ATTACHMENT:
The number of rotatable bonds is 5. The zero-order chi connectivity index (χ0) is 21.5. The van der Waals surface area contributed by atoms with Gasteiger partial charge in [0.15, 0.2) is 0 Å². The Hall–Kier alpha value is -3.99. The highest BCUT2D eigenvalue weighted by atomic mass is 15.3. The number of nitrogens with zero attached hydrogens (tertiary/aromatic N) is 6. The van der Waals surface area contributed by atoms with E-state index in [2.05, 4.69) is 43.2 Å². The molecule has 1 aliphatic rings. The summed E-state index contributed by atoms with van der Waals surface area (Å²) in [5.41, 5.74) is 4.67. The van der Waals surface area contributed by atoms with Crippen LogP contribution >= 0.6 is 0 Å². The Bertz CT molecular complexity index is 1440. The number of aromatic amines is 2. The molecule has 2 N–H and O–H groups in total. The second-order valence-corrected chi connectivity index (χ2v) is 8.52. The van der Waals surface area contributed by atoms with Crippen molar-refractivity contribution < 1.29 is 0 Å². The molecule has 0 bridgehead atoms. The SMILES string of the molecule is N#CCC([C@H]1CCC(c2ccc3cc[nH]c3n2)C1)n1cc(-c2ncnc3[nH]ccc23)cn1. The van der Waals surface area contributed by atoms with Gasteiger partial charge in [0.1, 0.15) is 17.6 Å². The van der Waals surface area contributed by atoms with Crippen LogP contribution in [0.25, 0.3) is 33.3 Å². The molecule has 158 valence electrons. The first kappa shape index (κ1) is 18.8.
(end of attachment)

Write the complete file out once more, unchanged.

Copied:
The number of rotatable bonds is 5. The zero-order chi connectivity index (χ0) is 21.5. The van der Waals surface area contributed by atoms with Gasteiger partial charge in [0.15, 0.2) is 0 Å². The Hall–Kier alpha value is -3.99. The highest BCUT2D eigenvalue weighted by atomic mass is 15.3. The number of nitrogens with zero attached hydrogens (tertiary/aromatic N) is 6. The van der Waals surface area contributed by atoms with E-state index in [2.05, 4.69) is 43.2 Å². The molecule has 1 aliphatic rings. The summed E-state index contributed by atoms with van der Waals surface area (Å²) in [5.41, 5.74) is 4.67. The van der Waals surface area contributed by atoms with Crippen LogP contribution >= 0.6 is 0 Å². The Bertz CT molecular complexity index is 1440. The number of aromatic amines is 2. The molecule has 2 N–H and O–H groups in total. The second-order valence-corrected chi connectivity index (χ2v) is 8.52. The van der Waals surface area contributed by atoms with Crippen molar-refractivity contribution < 1.29 is 0 Å². The molecule has 0 bridgehead atoms. The SMILES string of the molecule is N#CCC([C@H]1CCC(c2ccc3cc[nH]c3n2)C1)n1cc(-c2ncnc3[nH]ccc23)cn1. The van der Waals surface area contributed by atoms with Gasteiger partial charge in [0.1, 0.15) is 17.6 Å². The van der Waals surface area contributed by atoms with Crippen LogP contribution in [0.25, 0.3) is 33.3 Å². The molecule has 158 valence electrons. The first kappa shape index (κ1) is 18.8.